According to DOJ, a woman invited her family to the wedding, but they objected and kidnapped her instead.
She was tricked into going to Yemen and was beaten and threatened by her father, according to court filings.
Her father and brother tried to arrange a forced marriage for her in exchange for $500,000.
“You are no longer in the West, you are in the Middle East. Women like you are being killed,” Khaled Abganem told his daughter, according to the Justice Department.
An American woman who was about to celebrate her wedding in Mexico invited her family to a ceremony in Guadalajara last September. conspired to kidnap her in order to marry someone from
An unnamed victim, according to DOJ statement She remained in Yemen “under the supervision of two brothers” and was tricked by her family to leave Mexico and return to the United States. There her father promised to help her marry her fiancée whom she knew when she was nearly nine years old. Year.
Instead, court filings argue, Her family tried to coerce her fiancé into paying a $30,000 dowry for the marriage, but after the woman intervened, her father pulled her out of the 12th floor of the hotel where they were staying. threatened to kick me out. The next day, the elder Abganem changed his mind and signed a “gentleman’s agreement” with his daughter’s fiancé, agreeing to support their union if he could host a party and ceremony in the United States.
The woman agreed.
When she returned to America, she was confined to her family’s home, was under constant surveillance, and could not even use the bathroom with privacy. , expelled her from classes at the University of Buffalo and deleted her social media accounts. She was then forced to take a flight to Egypt, where her family planned to arrange her marriage to an undecided man in Egypt or Yemen in exchange for $500,000.
“Victims were told that if they did not comply with and agree to an arranged marriage, they would be confined to their homes with no contact with the outside world and their fiancés, whom their families disapproved of, would be killed,” the Justice Department read. . statement Regarding the case.
Kidnapping charges against Khaled and Waleed Abughanem, the father and brother of the woman currently in custody, are pending. A detention hearing for the two men, scheduled for February 17, has been postponed until March 2.
“Walid Abghanem denies any allegations of criminal or wrongdoing.” buffalo news Federal public defender Frank Passafium said of the charges against his client, according to reports. “From next week’s hearing, we will establish his name and undo the damage often caused by the government’s over-involvement in our private lives and disregard for cultural diversity.”
Representatives for the U.S. Attorney’s Office for the Western District of New York and attorneys for Khaled and Waleed Abughanem did not immediately respond to Insider’s request for comment. It is unclear whether the woman’s mother will be charged with involvement in her daughter’s detention in Yemen.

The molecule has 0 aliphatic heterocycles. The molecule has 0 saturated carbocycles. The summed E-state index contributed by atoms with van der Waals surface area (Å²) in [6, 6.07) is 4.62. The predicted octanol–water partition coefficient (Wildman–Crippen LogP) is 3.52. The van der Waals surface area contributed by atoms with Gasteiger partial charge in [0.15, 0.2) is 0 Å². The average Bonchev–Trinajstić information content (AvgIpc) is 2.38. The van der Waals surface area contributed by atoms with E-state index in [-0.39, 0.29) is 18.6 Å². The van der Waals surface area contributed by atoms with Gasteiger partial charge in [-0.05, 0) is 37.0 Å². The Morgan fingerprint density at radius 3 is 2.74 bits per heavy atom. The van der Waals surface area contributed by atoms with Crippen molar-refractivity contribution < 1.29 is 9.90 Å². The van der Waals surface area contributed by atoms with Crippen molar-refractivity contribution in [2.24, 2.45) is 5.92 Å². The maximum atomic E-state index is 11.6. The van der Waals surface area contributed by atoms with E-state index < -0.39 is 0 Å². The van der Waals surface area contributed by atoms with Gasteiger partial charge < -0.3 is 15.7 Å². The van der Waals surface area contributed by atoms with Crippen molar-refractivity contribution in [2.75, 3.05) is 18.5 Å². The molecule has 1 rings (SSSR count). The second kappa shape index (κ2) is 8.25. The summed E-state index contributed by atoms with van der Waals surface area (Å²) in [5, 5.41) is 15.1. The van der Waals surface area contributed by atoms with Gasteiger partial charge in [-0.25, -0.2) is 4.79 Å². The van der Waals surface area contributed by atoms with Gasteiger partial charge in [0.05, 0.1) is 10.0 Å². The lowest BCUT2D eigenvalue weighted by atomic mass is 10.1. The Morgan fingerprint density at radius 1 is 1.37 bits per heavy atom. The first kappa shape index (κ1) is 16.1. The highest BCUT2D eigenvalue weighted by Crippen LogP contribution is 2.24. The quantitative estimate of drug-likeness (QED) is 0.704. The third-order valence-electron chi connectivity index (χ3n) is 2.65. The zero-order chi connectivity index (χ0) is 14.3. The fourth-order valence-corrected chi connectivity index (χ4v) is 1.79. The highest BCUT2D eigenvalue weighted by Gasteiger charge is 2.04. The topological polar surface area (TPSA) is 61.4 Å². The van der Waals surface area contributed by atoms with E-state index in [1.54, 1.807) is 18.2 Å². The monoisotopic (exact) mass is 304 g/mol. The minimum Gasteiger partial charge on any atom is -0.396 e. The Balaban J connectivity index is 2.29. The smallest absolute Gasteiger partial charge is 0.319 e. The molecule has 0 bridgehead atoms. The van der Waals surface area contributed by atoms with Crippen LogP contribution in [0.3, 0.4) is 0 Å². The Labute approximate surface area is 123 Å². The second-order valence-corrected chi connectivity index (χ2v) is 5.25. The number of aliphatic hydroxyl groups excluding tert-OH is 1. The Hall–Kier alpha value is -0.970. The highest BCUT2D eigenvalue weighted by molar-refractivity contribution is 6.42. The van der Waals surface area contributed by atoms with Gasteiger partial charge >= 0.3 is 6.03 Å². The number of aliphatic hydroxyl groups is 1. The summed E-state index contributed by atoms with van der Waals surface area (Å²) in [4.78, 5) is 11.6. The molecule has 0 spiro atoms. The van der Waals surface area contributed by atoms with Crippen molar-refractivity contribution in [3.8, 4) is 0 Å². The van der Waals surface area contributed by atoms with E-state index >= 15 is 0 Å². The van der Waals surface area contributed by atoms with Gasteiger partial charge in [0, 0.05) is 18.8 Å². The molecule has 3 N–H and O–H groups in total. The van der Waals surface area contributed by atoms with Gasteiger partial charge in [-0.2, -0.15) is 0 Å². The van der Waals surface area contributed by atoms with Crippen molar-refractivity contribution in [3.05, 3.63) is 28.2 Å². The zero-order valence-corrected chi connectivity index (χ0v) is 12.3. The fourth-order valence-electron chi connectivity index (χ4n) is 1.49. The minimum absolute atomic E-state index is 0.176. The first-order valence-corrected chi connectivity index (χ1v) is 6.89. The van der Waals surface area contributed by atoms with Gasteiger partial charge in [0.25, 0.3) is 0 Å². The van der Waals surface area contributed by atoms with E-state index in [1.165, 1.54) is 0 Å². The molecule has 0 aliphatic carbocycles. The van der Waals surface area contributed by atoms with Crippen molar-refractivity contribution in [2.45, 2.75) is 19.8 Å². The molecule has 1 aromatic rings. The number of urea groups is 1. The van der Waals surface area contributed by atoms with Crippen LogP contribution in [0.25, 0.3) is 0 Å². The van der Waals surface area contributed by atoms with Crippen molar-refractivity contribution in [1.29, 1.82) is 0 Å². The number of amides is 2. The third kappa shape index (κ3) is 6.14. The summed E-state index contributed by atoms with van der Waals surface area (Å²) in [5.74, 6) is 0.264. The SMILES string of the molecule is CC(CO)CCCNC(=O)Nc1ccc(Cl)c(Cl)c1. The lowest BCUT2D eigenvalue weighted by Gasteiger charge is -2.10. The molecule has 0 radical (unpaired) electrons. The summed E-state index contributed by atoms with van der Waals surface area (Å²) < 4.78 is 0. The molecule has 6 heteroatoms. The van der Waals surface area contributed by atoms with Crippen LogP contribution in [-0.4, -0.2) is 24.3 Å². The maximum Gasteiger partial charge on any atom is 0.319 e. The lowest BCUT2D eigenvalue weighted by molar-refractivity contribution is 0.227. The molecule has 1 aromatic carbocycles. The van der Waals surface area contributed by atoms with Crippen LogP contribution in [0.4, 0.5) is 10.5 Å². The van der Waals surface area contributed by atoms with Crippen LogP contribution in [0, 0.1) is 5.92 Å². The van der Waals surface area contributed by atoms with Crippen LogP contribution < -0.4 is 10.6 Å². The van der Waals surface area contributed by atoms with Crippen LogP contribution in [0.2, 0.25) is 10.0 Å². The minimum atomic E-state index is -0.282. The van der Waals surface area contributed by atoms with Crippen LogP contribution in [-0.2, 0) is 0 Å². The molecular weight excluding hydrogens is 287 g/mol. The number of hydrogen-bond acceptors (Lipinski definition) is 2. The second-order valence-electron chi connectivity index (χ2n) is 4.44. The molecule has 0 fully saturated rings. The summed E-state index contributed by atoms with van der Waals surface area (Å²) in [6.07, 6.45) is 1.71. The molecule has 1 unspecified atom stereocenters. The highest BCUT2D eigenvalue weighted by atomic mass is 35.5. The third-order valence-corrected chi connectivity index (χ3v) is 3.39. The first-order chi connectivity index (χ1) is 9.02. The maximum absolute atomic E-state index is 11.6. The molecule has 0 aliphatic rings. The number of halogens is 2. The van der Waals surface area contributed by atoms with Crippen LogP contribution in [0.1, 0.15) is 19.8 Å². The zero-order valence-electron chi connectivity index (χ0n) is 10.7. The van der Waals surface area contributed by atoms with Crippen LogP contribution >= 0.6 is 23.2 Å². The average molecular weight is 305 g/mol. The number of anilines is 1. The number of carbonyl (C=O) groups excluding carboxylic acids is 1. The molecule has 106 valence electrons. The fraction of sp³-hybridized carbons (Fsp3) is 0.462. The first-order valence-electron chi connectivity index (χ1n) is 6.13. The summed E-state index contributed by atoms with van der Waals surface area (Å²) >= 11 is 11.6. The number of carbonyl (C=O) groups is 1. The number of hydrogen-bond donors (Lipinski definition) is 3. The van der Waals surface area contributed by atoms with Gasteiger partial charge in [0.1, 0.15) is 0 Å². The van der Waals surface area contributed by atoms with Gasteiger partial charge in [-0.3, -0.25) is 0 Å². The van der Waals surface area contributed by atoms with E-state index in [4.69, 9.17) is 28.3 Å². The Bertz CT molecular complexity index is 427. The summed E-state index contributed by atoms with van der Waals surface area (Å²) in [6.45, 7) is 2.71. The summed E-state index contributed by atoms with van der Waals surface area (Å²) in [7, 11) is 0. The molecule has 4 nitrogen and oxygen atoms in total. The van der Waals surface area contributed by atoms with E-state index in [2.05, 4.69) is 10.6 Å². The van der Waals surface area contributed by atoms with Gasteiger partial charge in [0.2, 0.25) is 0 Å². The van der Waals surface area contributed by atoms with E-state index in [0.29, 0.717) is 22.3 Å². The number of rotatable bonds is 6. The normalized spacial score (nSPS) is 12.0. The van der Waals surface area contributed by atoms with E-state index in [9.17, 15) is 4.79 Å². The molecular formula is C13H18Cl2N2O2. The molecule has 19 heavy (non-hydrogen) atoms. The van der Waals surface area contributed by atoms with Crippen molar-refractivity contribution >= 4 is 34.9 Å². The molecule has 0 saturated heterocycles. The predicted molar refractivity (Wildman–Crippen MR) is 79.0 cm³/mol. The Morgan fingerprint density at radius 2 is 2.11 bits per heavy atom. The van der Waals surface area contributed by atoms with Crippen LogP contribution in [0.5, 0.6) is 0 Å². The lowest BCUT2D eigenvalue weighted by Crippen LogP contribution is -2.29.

“My biggest mistake was keeping you alive”
difference from arranged marriage — common cultural practices in countries such as India, Japan, and China — and forced marriage It is believed to be the difference between consent and coercion, according to the nonprofit Unchained At Last, which is trying to end forced and child marriage in the United States.
While both the bride and groom may agree to arrange the marriage due to cultural factors, forced marriages can be the result of victims being deceived, blackmailed, or abused until they comply. There is a possibility
“But there is a fine line between consent and coercion.” Unchained at Last“Even if marriage is labeled as ‘omiai’ and the bride and groom are given the option to say no, they may face strong family and social pressure not to do so, and young You may be too inexperienced to live that kind of life. – change the decision
Exact statistics on those who married illegally are unknown, as little research has been done on forced marriage abuse in the United States.
In forced marriages honor and virginity are often of paramount importance to the family arranging the marriage. A non-virgin woman is seen as bringing dishonor to the family and may be killed to restore the family’s honor. Arab Weekly.
A woman detained in Yemen may have undergone a virginity test performed by her mother, according to court documents.
According to court documents, his brother Abghanem emailed his father, saying, “Abu Walid, that’s a shame…she’s my sister.” “And I will not allow anyone to dishonor us…it will be on my corpse.”
of United Nations Population Fund estimates that as many as 5,000 women are killed for honor every year around the world.
According to court documents, the woman is still being held in Yemen, but is receiving assistance through an unnamed non-profit organization. According to U.S. Customs records, the woman’s fiancée’s testimony, and filings that referenced text messages between Khaled and Waleed Abganem, she was pushed down a flight of stairs, whipped with a belt, and severely strangled by her father. It is said that A secret email sent by the woman herself.
“Victim 1 believes she only survived the assault through her mother’s intervention,” the court filing reads, as her father allegedly told her. keep you alive ”
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